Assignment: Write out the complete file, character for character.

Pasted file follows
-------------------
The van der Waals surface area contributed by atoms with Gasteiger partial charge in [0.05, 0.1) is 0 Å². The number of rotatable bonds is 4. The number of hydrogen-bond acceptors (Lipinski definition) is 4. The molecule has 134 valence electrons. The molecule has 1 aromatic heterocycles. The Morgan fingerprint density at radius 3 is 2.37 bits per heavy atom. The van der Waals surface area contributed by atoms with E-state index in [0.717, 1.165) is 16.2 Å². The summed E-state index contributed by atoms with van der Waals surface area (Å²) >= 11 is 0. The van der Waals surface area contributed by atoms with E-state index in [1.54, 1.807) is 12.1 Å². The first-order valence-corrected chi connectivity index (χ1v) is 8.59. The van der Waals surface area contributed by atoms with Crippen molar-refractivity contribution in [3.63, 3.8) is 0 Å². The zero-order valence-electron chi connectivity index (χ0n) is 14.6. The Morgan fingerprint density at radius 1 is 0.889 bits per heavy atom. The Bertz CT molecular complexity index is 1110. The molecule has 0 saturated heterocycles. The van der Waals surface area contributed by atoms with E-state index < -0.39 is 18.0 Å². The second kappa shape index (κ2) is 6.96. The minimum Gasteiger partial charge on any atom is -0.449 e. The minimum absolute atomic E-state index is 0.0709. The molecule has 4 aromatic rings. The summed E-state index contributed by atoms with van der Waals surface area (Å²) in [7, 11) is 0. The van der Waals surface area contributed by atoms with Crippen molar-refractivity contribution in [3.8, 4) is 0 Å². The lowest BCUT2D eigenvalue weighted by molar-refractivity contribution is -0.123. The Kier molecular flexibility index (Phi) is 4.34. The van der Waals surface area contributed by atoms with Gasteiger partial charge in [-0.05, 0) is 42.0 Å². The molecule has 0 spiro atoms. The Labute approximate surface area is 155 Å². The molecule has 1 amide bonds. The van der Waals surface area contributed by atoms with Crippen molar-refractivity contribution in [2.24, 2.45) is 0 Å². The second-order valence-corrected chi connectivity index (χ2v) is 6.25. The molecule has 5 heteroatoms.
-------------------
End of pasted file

The van der Waals surface area contributed by atoms with Gasteiger partial charge in [0.05, 0.1) is 0 Å². The number of rotatable bonds is 4. The number of hydrogen-bond acceptors (Lipinski definition) is 4. The molecule has 134 valence electrons. The molecule has 1 aromatic heterocycles. The Morgan fingerprint density at radius 3 is 2.37 bits per heavy atom. The van der Waals surface area contributed by atoms with E-state index in [0.717, 1.165) is 16.2 Å². The summed E-state index contributed by atoms with van der Waals surface area (Å²) >= 11 is 0. The van der Waals surface area contributed by atoms with E-state index in [1.54, 1.807) is 12.1 Å². The first-order valence-corrected chi connectivity index (χ1v) is 8.59. The van der Waals surface area contributed by atoms with Crippen molar-refractivity contribution in [3.63, 3.8) is 0 Å². The zero-order valence-electron chi connectivity index (χ0n) is 14.6. The Morgan fingerprint density at radius 1 is 0.889 bits per heavy atom. The Bertz CT molecular complexity index is 1110. The molecule has 0 saturated heterocycles. The van der Waals surface area contributed by atoms with E-state index < -0.39 is 18.0 Å². The second kappa shape index (κ2) is 6.96. The minimum Gasteiger partial charge on any atom is -0.449 e. The minimum absolute atomic E-state index is 0.0709. The molecule has 4 aromatic rings. The summed E-state index contributed by atoms with van der Waals surface area (Å²) in [7, 11) is 0. The van der Waals surface area contributed by atoms with Crippen molar-refractivity contribution in [3.8, 4) is 0 Å². The lowest BCUT2D eigenvalue weighted by molar-refractivity contribution is -0.123. The Kier molecular flexibility index (Phi) is 4.34. The van der Waals surface area contributed by atoms with Gasteiger partial charge in [-0.05, 0) is 42.0 Å². The molecule has 0 spiro atoms. The Labute approximate surface area is 155 Å². The molecule has 1 amide bonds. The van der Waals surface area contributed by atoms with Crippen molar-refractivity contribution in [2.24, 2.45) is 0 Å². The second-order valence-corrected chi connectivity index (χ2v) is 6.25. The molecule has 5 heteroatoms.